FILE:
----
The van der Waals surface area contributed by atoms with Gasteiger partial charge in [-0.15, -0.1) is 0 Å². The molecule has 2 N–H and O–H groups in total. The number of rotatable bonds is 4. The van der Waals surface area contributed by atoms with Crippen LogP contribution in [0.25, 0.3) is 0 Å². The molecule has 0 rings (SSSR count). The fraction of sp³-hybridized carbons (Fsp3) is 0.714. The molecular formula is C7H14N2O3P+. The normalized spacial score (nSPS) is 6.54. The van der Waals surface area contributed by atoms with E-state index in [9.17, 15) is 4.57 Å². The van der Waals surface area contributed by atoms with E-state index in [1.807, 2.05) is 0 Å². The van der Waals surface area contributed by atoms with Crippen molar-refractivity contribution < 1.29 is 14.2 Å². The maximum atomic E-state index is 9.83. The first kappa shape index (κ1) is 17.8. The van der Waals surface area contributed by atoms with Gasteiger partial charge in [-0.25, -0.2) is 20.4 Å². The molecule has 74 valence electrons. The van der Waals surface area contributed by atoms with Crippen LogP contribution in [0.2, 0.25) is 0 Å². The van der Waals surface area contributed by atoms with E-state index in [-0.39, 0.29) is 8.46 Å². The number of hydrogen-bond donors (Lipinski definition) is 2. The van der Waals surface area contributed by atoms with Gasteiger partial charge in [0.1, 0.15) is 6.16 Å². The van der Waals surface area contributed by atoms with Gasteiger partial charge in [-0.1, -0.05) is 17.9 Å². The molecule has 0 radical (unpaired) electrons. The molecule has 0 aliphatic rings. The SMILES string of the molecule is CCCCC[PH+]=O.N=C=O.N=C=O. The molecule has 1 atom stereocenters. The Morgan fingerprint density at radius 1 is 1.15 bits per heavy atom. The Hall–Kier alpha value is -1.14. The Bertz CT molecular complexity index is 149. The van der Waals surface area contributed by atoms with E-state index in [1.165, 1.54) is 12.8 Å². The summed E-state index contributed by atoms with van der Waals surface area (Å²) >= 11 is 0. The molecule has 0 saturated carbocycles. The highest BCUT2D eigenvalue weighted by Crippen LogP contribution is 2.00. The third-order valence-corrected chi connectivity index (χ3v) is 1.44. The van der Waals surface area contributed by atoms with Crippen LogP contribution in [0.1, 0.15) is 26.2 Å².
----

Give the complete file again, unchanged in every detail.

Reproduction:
The van der Waals surface area contributed by atoms with Gasteiger partial charge in [-0.15, -0.1) is 0 Å². The molecule has 2 N–H and O–H groups in total. The number of rotatable bonds is 4. The van der Waals surface area contributed by atoms with Crippen LogP contribution in [0.25, 0.3) is 0 Å². The molecule has 0 rings (SSSR count). The fraction of sp³-hybridized carbons (Fsp3) is 0.714. The molecular formula is C7H14N2O3P+. The normalized spacial score (nSPS) is 6.54. The van der Waals surface area contributed by atoms with E-state index in [9.17, 15) is 4.57 Å². The van der Waals surface area contributed by atoms with E-state index in [1.807, 2.05) is 0 Å². The van der Waals surface area contributed by atoms with Crippen molar-refractivity contribution < 1.29 is 14.2 Å². The maximum atomic E-state index is 9.83. The first kappa shape index (κ1) is 17.8. The van der Waals surface area contributed by atoms with Gasteiger partial charge in [-0.25, -0.2) is 20.4 Å². The molecule has 74 valence electrons. The van der Waals surface area contributed by atoms with Crippen LogP contribution in [0.2, 0.25) is 0 Å². The van der Waals surface area contributed by atoms with E-state index in [-0.39, 0.29) is 8.46 Å². The number of hydrogen-bond donors (Lipinski definition) is 2. The van der Waals surface area contributed by atoms with Gasteiger partial charge in [0.1, 0.15) is 6.16 Å². The van der Waals surface area contributed by atoms with Gasteiger partial charge in [-0.1, -0.05) is 17.9 Å². The molecule has 0 radical (unpaired) electrons. The molecule has 0 aliphatic rings. The SMILES string of the molecule is CCCCC[PH+]=O.N=C=O.N=C=O. The molecule has 1 atom stereocenters. The Morgan fingerprint density at radius 1 is 1.15 bits per heavy atom. The Hall–Kier alpha value is -1.14. The Bertz CT molecular complexity index is 149. The van der Waals surface area contributed by atoms with E-state index in [1.165, 1.54) is 12.8 Å². The summed E-state index contributed by atoms with van der Waals surface area (Å²) >= 11 is 0. The molecule has 0 saturated carbocycles. The highest BCUT2D eigenvalue weighted by Crippen LogP contribution is 2.00. The third-order valence-corrected chi connectivity index (χ3v) is 1.44. The van der Waals surface area contributed by atoms with Crippen LogP contribution in [0.1, 0.15) is 26.2 Å².